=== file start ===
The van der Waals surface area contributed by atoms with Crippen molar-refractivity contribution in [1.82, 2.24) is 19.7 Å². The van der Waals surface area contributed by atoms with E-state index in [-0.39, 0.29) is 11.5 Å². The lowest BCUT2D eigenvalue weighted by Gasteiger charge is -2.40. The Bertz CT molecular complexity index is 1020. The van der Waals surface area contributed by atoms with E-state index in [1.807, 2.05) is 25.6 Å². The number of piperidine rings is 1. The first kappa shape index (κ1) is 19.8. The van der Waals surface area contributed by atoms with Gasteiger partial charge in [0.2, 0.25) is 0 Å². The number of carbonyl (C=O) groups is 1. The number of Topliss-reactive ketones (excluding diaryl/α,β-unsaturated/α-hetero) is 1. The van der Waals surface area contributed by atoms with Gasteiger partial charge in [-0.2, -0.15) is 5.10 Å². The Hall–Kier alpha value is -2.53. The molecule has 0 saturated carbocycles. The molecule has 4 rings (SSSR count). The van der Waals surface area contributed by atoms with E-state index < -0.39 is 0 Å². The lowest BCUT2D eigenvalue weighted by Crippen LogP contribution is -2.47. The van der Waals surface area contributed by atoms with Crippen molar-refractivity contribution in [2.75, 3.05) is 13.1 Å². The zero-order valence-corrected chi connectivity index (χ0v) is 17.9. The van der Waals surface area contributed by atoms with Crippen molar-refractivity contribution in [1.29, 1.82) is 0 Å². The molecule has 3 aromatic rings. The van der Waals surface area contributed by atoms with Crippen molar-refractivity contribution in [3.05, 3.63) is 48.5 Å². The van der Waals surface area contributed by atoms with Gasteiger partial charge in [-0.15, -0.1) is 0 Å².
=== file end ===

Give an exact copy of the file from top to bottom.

The van der Waals surface area contributed by atoms with Crippen molar-refractivity contribution in [1.82, 2.24) is 19.7 Å². The van der Waals surface area contributed by atoms with E-state index in [-0.39, 0.29) is 11.5 Å². The lowest BCUT2D eigenvalue weighted by Gasteiger charge is -2.40. The Bertz CT molecular complexity index is 1020. The van der Waals surface area contributed by atoms with E-state index in [1.807, 2.05) is 25.6 Å². The number of piperidine rings is 1. The first kappa shape index (κ1) is 19.8. The van der Waals surface area contributed by atoms with Gasteiger partial charge in [0.2, 0.25) is 0 Å². The number of carbonyl (C=O) groups is 1. The number of Topliss-reactive ketones (excluding diaryl/α,β-unsaturated/α-hetero) is 1. The van der Waals surface area contributed by atoms with Gasteiger partial charge in [-0.2, -0.15) is 5.10 Å². The Hall–Kier alpha value is -2.53. The molecule has 0 saturated carbocycles. The molecule has 4 rings (SSSR count). The van der Waals surface area contributed by atoms with E-state index < -0.39 is 0 Å². The lowest BCUT2D eigenvalue weighted by Crippen LogP contribution is -2.47. The van der Waals surface area contributed by atoms with Crippen molar-refractivity contribution in [2.75, 3.05) is 13.1 Å². The zero-order valence-corrected chi connectivity index (χ0v) is 17.9. The van der Waals surface area contributed by atoms with Crippen molar-refractivity contribution in [1.29, 1.82) is 0 Å². The molecule has 3 aromatic rings. The van der Waals surface area contributed by atoms with Crippen molar-refractivity contribution in [3.05, 3.63) is 48.5 Å². The van der Waals surface area contributed by atoms with Gasteiger partial charge in [-0.15, -0.1) is 0 Å².